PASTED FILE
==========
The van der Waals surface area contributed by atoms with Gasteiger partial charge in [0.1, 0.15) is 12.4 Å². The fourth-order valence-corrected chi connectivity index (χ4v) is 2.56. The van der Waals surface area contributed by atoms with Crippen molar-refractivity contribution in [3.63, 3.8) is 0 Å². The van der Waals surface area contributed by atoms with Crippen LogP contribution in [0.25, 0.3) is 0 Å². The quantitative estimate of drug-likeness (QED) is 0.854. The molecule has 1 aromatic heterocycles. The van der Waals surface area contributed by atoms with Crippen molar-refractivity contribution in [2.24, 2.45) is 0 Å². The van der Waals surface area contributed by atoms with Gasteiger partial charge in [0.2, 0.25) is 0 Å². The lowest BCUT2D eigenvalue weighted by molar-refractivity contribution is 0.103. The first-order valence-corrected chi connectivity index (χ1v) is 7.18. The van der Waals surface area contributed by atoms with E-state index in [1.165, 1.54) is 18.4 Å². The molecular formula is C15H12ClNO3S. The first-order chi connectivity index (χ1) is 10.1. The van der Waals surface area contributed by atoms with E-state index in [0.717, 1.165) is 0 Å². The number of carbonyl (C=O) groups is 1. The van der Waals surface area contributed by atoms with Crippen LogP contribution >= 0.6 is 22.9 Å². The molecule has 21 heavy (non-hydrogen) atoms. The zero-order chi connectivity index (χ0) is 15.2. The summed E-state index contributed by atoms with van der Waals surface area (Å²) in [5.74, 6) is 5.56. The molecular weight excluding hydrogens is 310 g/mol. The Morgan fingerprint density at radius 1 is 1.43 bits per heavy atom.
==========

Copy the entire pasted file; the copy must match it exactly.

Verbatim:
The van der Waals surface area contributed by atoms with Gasteiger partial charge in [0.1, 0.15) is 12.4 Å². The fourth-order valence-corrected chi connectivity index (χ4v) is 2.56. The van der Waals surface area contributed by atoms with Crippen molar-refractivity contribution in [3.63, 3.8) is 0 Å². The van der Waals surface area contributed by atoms with Crippen LogP contribution in [0.25, 0.3) is 0 Å². The quantitative estimate of drug-likeness (QED) is 0.854. The molecule has 1 aromatic heterocycles. The van der Waals surface area contributed by atoms with Crippen molar-refractivity contribution in [2.24, 2.45) is 0 Å². The van der Waals surface area contributed by atoms with Gasteiger partial charge in [0.2, 0.25) is 0 Å². The lowest BCUT2D eigenvalue weighted by molar-refractivity contribution is 0.103. The first-order valence-corrected chi connectivity index (χ1v) is 7.18. The van der Waals surface area contributed by atoms with E-state index in [1.165, 1.54) is 18.4 Å². The molecular formula is C15H12ClNO3S. The first-order chi connectivity index (χ1) is 10.1. The van der Waals surface area contributed by atoms with E-state index in [0.717, 1.165) is 0 Å². The number of carbonyl (C=O) groups is 1. The van der Waals surface area contributed by atoms with Crippen LogP contribution >= 0.6 is 22.9 Å². The molecule has 21 heavy (non-hydrogen) atoms. The zero-order chi connectivity index (χ0) is 15.2. The summed E-state index contributed by atoms with van der Waals surface area (Å²) in [5.74, 6) is 5.56. The molecular weight excluding hydrogens is 310 g/mol. The Morgan fingerprint density at radius 1 is 1.43 bits per heavy atom.